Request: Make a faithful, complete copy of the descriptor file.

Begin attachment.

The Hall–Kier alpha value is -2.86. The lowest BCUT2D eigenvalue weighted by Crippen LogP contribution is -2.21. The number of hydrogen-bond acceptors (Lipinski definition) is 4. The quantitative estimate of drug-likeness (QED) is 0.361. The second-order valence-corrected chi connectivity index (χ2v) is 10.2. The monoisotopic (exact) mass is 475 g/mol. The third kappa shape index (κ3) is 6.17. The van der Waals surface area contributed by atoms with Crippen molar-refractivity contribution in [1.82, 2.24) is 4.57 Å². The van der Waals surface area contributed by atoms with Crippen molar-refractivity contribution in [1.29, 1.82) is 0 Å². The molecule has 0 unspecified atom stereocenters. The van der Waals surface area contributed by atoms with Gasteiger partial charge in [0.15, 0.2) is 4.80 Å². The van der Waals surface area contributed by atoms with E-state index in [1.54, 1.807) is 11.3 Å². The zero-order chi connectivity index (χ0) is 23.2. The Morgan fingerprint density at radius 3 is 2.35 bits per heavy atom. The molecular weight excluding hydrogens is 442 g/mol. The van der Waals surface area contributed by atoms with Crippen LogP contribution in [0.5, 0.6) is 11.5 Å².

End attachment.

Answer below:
The Hall–Kier alpha value is -2.86. The lowest BCUT2D eigenvalue weighted by Crippen LogP contribution is -2.21. The number of hydrogen-bond acceptors (Lipinski definition) is 4. The quantitative estimate of drug-likeness (QED) is 0.361. The second-order valence-corrected chi connectivity index (χ2v) is 10.2. The monoisotopic (exact) mass is 475 g/mol. The third kappa shape index (κ3) is 6.17. The van der Waals surface area contributed by atoms with Crippen molar-refractivity contribution in [1.82, 2.24) is 4.57 Å². The van der Waals surface area contributed by atoms with Crippen molar-refractivity contribution in [1.29, 1.82) is 0 Å². The molecule has 0 unspecified atom stereocenters. The van der Waals surface area contributed by atoms with Gasteiger partial charge in [0.15, 0.2) is 4.80 Å². The van der Waals surface area contributed by atoms with E-state index in [1.54, 1.807) is 11.3 Å². The zero-order chi connectivity index (χ0) is 23.2. The Morgan fingerprint density at radius 3 is 2.35 bits per heavy atom. The molecular weight excluding hydrogens is 442 g/mol. The van der Waals surface area contributed by atoms with Crippen LogP contribution in [0.5, 0.6) is 11.5 Å².